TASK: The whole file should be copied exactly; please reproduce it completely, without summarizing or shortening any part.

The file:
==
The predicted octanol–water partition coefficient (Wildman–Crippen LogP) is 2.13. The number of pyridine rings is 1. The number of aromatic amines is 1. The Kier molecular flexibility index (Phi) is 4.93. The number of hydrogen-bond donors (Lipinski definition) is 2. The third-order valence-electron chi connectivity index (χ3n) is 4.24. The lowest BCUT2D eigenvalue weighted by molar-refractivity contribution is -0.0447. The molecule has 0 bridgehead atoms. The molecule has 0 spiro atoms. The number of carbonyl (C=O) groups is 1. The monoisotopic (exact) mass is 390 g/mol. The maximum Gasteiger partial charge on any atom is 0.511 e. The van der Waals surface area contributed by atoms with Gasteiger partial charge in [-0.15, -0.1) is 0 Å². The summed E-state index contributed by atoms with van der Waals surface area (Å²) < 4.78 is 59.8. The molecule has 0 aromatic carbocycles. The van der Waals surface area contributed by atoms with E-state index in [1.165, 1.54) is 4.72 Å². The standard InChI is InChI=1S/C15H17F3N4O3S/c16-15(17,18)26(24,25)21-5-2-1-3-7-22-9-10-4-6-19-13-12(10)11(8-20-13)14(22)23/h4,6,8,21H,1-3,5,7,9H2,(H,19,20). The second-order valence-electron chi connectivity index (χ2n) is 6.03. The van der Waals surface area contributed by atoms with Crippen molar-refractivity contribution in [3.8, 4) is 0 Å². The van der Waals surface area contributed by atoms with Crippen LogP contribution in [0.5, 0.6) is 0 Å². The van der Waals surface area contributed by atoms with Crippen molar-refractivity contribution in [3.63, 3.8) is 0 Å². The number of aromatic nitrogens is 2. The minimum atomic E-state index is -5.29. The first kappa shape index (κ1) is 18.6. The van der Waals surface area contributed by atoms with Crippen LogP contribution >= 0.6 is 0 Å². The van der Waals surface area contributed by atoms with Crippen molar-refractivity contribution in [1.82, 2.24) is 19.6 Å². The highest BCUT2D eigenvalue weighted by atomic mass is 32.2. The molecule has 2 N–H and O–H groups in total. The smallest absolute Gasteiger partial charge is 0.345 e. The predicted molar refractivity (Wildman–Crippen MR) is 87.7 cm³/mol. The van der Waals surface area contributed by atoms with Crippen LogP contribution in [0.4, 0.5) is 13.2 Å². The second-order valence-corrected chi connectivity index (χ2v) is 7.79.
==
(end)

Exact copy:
The predicted octanol–water partition coefficient (Wildman–Crippen LogP) is 2.13. The number of pyridine rings is 1. The number of aromatic amines is 1. The Kier molecular flexibility index (Phi) is 4.93. The number of hydrogen-bond donors (Lipinski definition) is 2. The third-order valence-electron chi connectivity index (χ3n) is 4.24. The lowest BCUT2D eigenvalue weighted by molar-refractivity contribution is -0.0447. The molecule has 0 bridgehead atoms. The molecule has 0 spiro atoms. The number of carbonyl (C=O) groups is 1. The monoisotopic (exact) mass is 390 g/mol. The maximum Gasteiger partial charge on any atom is 0.511 e. The van der Waals surface area contributed by atoms with Gasteiger partial charge in [-0.15, -0.1) is 0 Å². The summed E-state index contributed by atoms with van der Waals surface area (Å²) < 4.78 is 59.8. The molecule has 0 aromatic carbocycles. The van der Waals surface area contributed by atoms with E-state index in [1.165, 1.54) is 4.72 Å². The standard InChI is InChI=1S/C15H17F3N4O3S/c16-15(17,18)26(24,25)21-5-2-1-3-7-22-9-10-4-6-19-13-12(10)11(8-20-13)14(22)23/h4,6,8,21H,1-3,5,7,9H2,(H,19,20). The second-order valence-electron chi connectivity index (χ2n) is 6.03. The van der Waals surface area contributed by atoms with Crippen molar-refractivity contribution in [3.8, 4) is 0 Å². The van der Waals surface area contributed by atoms with Crippen LogP contribution in [0.5, 0.6) is 0 Å². The van der Waals surface area contributed by atoms with Crippen molar-refractivity contribution in [3.63, 3.8) is 0 Å². The number of aromatic nitrogens is 2. The minimum atomic E-state index is -5.29. The first kappa shape index (κ1) is 18.6. The van der Waals surface area contributed by atoms with Crippen LogP contribution >= 0.6 is 0 Å². The van der Waals surface area contributed by atoms with Crippen molar-refractivity contribution in [1.82, 2.24) is 19.6 Å². The highest BCUT2D eigenvalue weighted by atomic mass is 32.2. The molecule has 2 N–H and O–H groups in total. The smallest absolute Gasteiger partial charge is 0.345 e. The predicted molar refractivity (Wildman–Crippen MR) is 87.7 cm³/mol. The van der Waals surface area contributed by atoms with Crippen LogP contribution in [0.4, 0.5) is 13.2 Å². The second-order valence-corrected chi connectivity index (χ2v) is 7.79.